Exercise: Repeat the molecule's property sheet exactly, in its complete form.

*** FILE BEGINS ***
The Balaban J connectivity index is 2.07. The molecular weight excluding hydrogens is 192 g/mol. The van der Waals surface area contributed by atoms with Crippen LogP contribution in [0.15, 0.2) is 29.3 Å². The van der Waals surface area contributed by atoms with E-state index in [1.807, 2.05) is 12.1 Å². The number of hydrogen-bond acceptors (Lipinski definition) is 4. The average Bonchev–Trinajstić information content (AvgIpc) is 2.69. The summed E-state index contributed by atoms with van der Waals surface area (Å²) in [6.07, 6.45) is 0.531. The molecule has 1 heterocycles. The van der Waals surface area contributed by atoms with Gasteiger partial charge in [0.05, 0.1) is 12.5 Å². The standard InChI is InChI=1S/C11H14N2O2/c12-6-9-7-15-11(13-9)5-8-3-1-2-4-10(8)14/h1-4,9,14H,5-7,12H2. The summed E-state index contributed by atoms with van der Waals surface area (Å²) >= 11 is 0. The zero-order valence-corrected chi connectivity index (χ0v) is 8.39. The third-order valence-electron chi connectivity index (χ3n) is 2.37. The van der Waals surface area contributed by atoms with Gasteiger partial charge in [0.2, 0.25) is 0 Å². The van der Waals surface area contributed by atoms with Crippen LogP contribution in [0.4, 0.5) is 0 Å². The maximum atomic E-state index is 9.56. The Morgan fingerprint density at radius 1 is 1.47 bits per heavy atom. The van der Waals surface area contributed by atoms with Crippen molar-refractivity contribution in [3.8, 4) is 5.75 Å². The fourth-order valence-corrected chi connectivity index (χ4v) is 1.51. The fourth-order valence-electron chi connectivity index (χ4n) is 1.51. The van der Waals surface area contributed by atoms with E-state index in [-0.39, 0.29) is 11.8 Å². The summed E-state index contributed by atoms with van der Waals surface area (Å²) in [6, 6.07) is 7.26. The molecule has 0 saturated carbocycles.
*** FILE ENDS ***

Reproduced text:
The Balaban J connectivity index is 2.07. The molecular weight excluding hydrogens is 192 g/mol. The van der Waals surface area contributed by atoms with Crippen LogP contribution in [0.15, 0.2) is 29.3 Å². The van der Waals surface area contributed by atoms with E-state index in [1.807, 2.05) is 12.1 Å². The number of hydrogen-bond acceptors (Lipinski definition) is 4. The average Bonchev–Trinajstić information content (AvgIpc) is 2.69. The summed E-state index contributed by atoms with van der Waals surface area (Å²) in [6.07, 6.45) is 0.531. The molecule has 1 heterocycles. The van der Waals surface area contributed by atoms with Gasteiger partial charge in [0.05, 0.1) is 12.5 Å². The standard InChI is InChI=1S/C11H14N2O2/c12-6-9-7-15-11(13-9)5-8-3-1-2-4-10(8)14/h1-4,9,14H,5-7,12H2. The summed E-state index contributed by atoms with van der Waals surface area (Å²) >= 11 is 0. The zero-order valence-corrected chi connectivity index (χ0v) is 8.39. The third-order valence-electron chi connectivity index (χ3n) is 2.37. The van der Waals surface area contributed by atoms with Gasteiger partial charge in [0.2, 0.25) is 0 Å². The van der Waals surface area contributed by atoms with Crippen LogP contribution in [0.4, 0.5) is 0 Å². The maximum atomic E-state index is 9.56. The Morgan fingerprint density at radius 1 is 1.47 bits per heavy atom. The van der Waals surface area contributed by atoms with Crippen molar-refractivity contribution in [3.8, 4) is 5.75 Å². The fourth-order valence-corrected chi connectivity index (χ4v) is 1.51. The fourth-order valence-electron chi connectivity index (χ4n) is 1.51. The van der Waals surface area contributed by atoms with E-state index in [-0.39, 0.29) is 11.8 Å². The summed E-state index contributed by atoms with van der Waals surface area (Å²) in [6, 6.07) is 7.26. The molecule has 0 saturated carbocycles.